These birds can often be seen on the ground, flapping their wings and running and hopping to develop their flight muscles. This is normal. The parent birds will still keep feeding and protecting them and teaching them to forage for food.

    In other cases, baby birds often just need a little assistance to be reunited with their parents, and you can help by locating the nest in a nearby tree or shrub and returning the nestling. Almost all birds will accept their young back if they’ve been separated for less than 24 hours

    If you can’t help reunite a baby bird with its parents, you should:

    Birds of Prey

    If you see a sick, injured or orphaned bird of prey such as a hawk, eagle or owl, keep your distance unless the bird is in immediate danger, and phone Wildlife Rescue Australia on 1300 596 457

    Predators by nature, raptors may lash out in self-defence with their sharp beak and talons when they find themselves in an emergency situation and feel threatened.

    While waiting for rescue assistance, you should keep children and animals away from the area.

    Minimise disturbance to the bird and get professional help as soon as possible. Don’t try to feed or water the bird unless advised to do so.

    How to Handle a Grounded Bird

    If a grounded bird cannot see, it won’t stress and struggle so much. So, before trying to move it, you should gently place a T-shirt or small, lightweight towel over the bird’s head. Preferably, this should also cover the rest of the bird’s body, including the feet (to avoid scratches from claws when picking up the bird).

    Then you can pick up the bird using both hands on either side of its abdomen to support its body. If a grounded bird’s wings are splayed, leave them as they are. It may fold them in itself. If not, and you’re unsure you can safely move the bird like this, get expert help.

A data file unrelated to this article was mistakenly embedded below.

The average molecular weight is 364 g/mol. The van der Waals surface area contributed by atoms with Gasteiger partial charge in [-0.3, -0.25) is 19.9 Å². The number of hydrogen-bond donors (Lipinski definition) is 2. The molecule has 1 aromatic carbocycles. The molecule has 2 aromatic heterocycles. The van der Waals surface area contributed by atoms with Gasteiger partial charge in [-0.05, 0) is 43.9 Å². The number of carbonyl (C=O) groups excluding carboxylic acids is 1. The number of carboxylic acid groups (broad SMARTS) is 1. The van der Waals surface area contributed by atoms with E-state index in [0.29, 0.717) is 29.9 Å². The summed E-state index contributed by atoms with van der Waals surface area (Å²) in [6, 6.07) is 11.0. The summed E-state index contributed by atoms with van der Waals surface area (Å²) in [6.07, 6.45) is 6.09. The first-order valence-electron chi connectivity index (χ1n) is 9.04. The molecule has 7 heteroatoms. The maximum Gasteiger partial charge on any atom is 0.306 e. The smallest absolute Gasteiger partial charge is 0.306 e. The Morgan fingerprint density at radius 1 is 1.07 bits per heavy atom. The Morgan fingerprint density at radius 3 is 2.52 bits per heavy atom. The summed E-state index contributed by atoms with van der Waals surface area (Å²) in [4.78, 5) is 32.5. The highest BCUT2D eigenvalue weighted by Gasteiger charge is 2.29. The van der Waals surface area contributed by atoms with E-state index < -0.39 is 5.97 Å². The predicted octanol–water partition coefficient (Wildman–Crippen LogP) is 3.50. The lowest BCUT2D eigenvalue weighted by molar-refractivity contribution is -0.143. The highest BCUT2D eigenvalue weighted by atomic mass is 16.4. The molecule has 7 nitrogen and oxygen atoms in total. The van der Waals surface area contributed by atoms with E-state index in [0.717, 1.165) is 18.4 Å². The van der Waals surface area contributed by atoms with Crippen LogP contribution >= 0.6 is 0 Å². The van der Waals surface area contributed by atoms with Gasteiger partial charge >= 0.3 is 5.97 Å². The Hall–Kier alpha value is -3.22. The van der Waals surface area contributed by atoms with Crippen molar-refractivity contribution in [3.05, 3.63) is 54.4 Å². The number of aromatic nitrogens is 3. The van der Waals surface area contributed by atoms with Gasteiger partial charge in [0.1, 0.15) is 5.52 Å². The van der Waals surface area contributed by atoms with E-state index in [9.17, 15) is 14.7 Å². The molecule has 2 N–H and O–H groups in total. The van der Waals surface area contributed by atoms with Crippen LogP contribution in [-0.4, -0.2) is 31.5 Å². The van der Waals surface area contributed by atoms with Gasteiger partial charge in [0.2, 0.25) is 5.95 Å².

If you can safely move the bird, wrap it in something warm, place it in a box with plenty of ventilation, and keep the box in a warm. dark place. You can line the box with newspaper or clean cloth – don’t use hay or straw, which can cause a fungal lung infection.

    If you’re not confident about handling a grounded bird, you should:

    • cordon off the area around the bird.

    • keep away threats to the bird, such as traffic, dogs and cats, and other wildlife.

    • call Wildlife Rescue Australia (1300 596 457).

    Baby bird in man's hand injured bird rescue

    Protecting Yourself When Handling a Wild Bird

    Even if a grounded bird isn’t a raptor, you can still get injured by a snapping beak or sharp claws. This is natural defensive behaviour. The bird doesn’t know you’re trying to help it and will perceive you as a threat. So you should wear protective gloves.

    Gloves not only protect against physical injury when handling a bird, they also provide a barrier against the many diseases birds may carry.

    It’s never a good idea pick up a wild bird with your bare hands. Instead, you should:

    • wear thick canvas or cloth gloves – like gardening gloves;

    • use a towel to pick up the bird if you don’t have suitable gloves handy;

    • wash your hands immediately after handling the bird.

    If you need to handle a grounded bird, always keep it away from your face to protect yourself.

    How to Get Expert Help for a Wild Bird in Distress

    You can report a sick, injured or orphaned bird by using the 24-hour rescue hotline operated by Wildlife Rescue Australia (WRA) – 1300 596 457.

    We can advise you on how to help the bird and arrange for a rescuer to come and retrieve it if necessary.

    Keeping the hotline number handy means you won’t have to frantically search around online for “injured bird rescue near me” or “bird rescue number” should you come across a bird that needs help.

    Our WRA emergency call centre is staffed by home-based coordinators trained to help in all aspects of animal rescue.

    If you’d like to join our ranks to help to help injured, sick or orphaned birds and other animals, you can apply here.